(Photo by Shannon Cay)

When Springfield voters head to the polls on April 2, they will not only elect three of seven candidates to the Springfield Public Schools Board of Education, but also consider a pair of amendments to the Springfield City Charter.

The ballot measures ask voters whether the mayor’s term should be extended from two years to four, and for the enactment of a code of ethics for elected officials, appointed officers, board members and city government employees, providing a defense for the policy’s violation and differing penalties for elected and appointed officials and city staff. Both ballot measures were approved to go to public vote by the Springfield City Council on Jan. 8.

Registered voters can cast their ballots from 6 a.m.-7 p.m. April 2 at their assigned polling places or one of Greene County’s five central polling locations. Voters can find sample ballots, polling locations and other voting information on the Greene County Elections website.

No-excuse absentee voting is available in-person Monday-Friday from 8 a.m.-5 p.m. and 9 a.m. to 1 p.m. on Saturday, March 30 at the Greene County Elections Center, located at 1126 N. Boonville Ave. in Springfield, and 9 a.m.-4 p.m. on March 26-29 and April 1 at The Library Center, located at 4653 S. Campbell Ave. in Springfield.

Both ballot measures are listed on the Springfield Area Chamber of Commerce’s Local Policy Agenda, and have been endorsed by the Chamber’s Board of Directors. Outside of their endorsement, there is no clear organized support or opposition for either measure.

Change would allow city staff to undergo disciplinary review

If approved by voters, Question 1 would establish a code of ethics for elected and appointed officials and Springfield city government employees. The policy would be up for review by the City Council at least once every two years.

With few exceptions, Section 19.16 of the city charter prohibits council members, officers, board members and city staff from having direct or indirect financial interest in any contract with the city or sale of land, materials, supplies or services to the city. Currently, a violation of the restriction results in forfeiture of office or employment.

The ballot measure would instead allow for employees to undergo disciplinary review, though they could still be subject to termination. In addition, a written advisory opinion from the City Attorney obtained and relied upon in good faith prior to a violation could be used as a defense by elected and appointed officials and city staff.

The provision was considered by the City Council as a means to prevent city employees from being automatically fired as a result of unrelated circumstances.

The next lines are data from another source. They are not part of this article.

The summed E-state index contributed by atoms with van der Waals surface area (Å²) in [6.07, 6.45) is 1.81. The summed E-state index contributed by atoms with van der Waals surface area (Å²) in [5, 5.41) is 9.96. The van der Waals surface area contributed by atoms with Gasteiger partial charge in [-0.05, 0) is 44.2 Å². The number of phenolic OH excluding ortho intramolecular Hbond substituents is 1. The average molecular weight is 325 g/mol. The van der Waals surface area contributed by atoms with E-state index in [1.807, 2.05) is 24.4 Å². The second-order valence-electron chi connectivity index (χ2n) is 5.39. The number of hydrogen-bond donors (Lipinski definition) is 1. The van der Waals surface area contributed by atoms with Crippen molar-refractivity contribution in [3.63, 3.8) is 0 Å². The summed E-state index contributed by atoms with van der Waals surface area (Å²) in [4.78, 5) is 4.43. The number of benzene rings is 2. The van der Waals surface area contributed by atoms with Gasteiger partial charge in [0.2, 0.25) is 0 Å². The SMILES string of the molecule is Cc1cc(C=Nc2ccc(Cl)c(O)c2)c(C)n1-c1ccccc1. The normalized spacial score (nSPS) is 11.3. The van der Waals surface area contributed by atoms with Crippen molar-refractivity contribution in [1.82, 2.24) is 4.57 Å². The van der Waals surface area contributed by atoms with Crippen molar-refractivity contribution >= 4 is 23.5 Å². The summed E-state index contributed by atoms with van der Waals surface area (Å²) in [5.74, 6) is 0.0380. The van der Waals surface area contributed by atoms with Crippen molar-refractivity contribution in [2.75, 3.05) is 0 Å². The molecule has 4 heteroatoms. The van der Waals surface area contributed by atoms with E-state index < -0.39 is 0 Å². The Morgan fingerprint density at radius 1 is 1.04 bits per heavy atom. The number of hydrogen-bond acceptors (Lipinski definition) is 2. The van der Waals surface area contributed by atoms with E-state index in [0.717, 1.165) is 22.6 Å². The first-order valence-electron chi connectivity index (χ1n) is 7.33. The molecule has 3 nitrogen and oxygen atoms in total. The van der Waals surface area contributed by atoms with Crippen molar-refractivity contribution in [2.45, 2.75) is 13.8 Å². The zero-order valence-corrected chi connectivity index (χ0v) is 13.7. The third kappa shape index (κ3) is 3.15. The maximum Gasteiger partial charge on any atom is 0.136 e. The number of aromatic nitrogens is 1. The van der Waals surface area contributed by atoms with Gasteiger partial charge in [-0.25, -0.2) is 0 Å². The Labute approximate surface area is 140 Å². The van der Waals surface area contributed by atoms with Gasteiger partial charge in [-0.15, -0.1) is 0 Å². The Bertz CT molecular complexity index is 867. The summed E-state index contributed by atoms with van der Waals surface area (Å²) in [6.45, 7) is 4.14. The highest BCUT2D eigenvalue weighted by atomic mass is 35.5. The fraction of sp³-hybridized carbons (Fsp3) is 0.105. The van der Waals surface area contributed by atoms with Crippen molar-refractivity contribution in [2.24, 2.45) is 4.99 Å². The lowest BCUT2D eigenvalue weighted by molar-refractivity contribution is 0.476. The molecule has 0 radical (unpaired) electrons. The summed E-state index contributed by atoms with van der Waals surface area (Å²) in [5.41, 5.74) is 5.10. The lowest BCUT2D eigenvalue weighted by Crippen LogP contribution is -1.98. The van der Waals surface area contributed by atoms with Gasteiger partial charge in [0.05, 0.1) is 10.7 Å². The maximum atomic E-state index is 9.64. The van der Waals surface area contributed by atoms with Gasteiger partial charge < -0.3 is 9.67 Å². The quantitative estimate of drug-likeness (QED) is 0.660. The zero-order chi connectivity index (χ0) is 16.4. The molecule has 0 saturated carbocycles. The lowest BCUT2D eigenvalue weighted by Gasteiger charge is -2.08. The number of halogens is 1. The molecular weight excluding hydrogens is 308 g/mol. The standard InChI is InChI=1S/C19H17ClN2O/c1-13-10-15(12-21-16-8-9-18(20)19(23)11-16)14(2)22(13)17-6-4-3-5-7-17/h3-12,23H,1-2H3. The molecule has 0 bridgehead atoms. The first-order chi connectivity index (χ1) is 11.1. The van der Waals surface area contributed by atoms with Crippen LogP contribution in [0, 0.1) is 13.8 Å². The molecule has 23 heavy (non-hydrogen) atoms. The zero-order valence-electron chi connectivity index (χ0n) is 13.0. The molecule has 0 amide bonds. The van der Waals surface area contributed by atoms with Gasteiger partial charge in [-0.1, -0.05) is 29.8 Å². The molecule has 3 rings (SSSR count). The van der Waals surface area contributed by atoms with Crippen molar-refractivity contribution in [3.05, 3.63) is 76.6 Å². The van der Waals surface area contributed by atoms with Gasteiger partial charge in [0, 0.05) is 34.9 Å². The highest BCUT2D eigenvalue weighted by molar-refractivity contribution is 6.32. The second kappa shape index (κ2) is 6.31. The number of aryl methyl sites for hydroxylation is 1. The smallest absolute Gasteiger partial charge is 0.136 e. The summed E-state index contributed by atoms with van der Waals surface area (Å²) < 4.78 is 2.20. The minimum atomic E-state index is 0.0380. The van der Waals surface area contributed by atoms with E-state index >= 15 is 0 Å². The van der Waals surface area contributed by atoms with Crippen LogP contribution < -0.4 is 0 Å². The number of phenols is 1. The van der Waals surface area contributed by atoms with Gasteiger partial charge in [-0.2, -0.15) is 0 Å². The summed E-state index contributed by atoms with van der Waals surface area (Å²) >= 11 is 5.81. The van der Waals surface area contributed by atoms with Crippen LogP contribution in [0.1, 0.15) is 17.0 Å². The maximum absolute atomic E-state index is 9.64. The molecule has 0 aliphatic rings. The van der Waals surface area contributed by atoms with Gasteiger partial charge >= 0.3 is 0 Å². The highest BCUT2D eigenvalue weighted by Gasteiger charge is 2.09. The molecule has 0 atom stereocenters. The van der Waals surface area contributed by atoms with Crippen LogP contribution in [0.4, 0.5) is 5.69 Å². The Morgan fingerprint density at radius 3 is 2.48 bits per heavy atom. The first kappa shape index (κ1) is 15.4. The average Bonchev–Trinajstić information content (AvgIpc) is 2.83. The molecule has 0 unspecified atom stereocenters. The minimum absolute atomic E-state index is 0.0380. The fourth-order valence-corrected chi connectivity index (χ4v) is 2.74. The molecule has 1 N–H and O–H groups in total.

Question 1: “Shall Section 19.16 of the Springfield City Council be amended to require enactment of a code of ethics, to be reviewed by Council not less than every other year, revise provisions to address employee violations with disciplinary action up to and including termination, and add a legal defense to forfeiture of office or termination of employment if a prior, written advisory opinion from the City Attorney was obtained and relied upon in good faith?”

Benefits, drawbacks of two-year mayoral term

Springfield City Council members Matthew Simpson, left, Craig Hosmer, right, and Mayor Ken McClure participate in discussion during a City Council meeting on May 22, 2023 at City Hall. (Photo by Jym Wilson)

Currently, Springfield mayors are elected to two-year terms and are prohibited from serving for more than four consecutive terms, or eight years. The city’s eight other council members — one is elected in each of the city’s four zones, with the remaining four elected at-large — are elected to four-year terms. If approved, Question 2 would extend the mayoral term to four years, while maintaining the limit of eight consecutive years in office.

Question 2: “Shall sections 2.1(1) and 2.6 of the Springfield City Charter be amended to provide for a four-year term for the mayor instead of a two-year term, with the four-year term to first apply at the general municipal election to be held in 2025, and with the maximum consecutive years a mayor may serve to remain limited to eight years.”

When the City Council voted to put the measure on the ballot, some members suggested two-year terms require a constant campaign mindset, restrict who could run for mayor and ultimately hinder progress, while others argued the two-year term provides voters a regular opportunity to hold the mayor accountable, and that a four-year term gives voters in mayoral elections more influence in determining the makeup of the City Council.

Former City Attorney Howard Wright expressed similar concerns of a four-year mayoral term in a December 2022 letter to the Springfield City Council.

The amendment would not take effect until the April 2025 general municipal election. Mayor Ken McClure, who recused himself from voting on the council bill that put Question 2 on the ballot, is term-limited in 2025.

Jack McGee

Jack McGee is the government affairs reporter at the Hauxeda. He previously covered politics and business for the Daily Citizen. He’s an MSU graduate with a Bachelor of Science degree in journalism and a minor political science. Reach him at jmcgee@hauxeda.com or (417) 837-3663. More by Jack McGee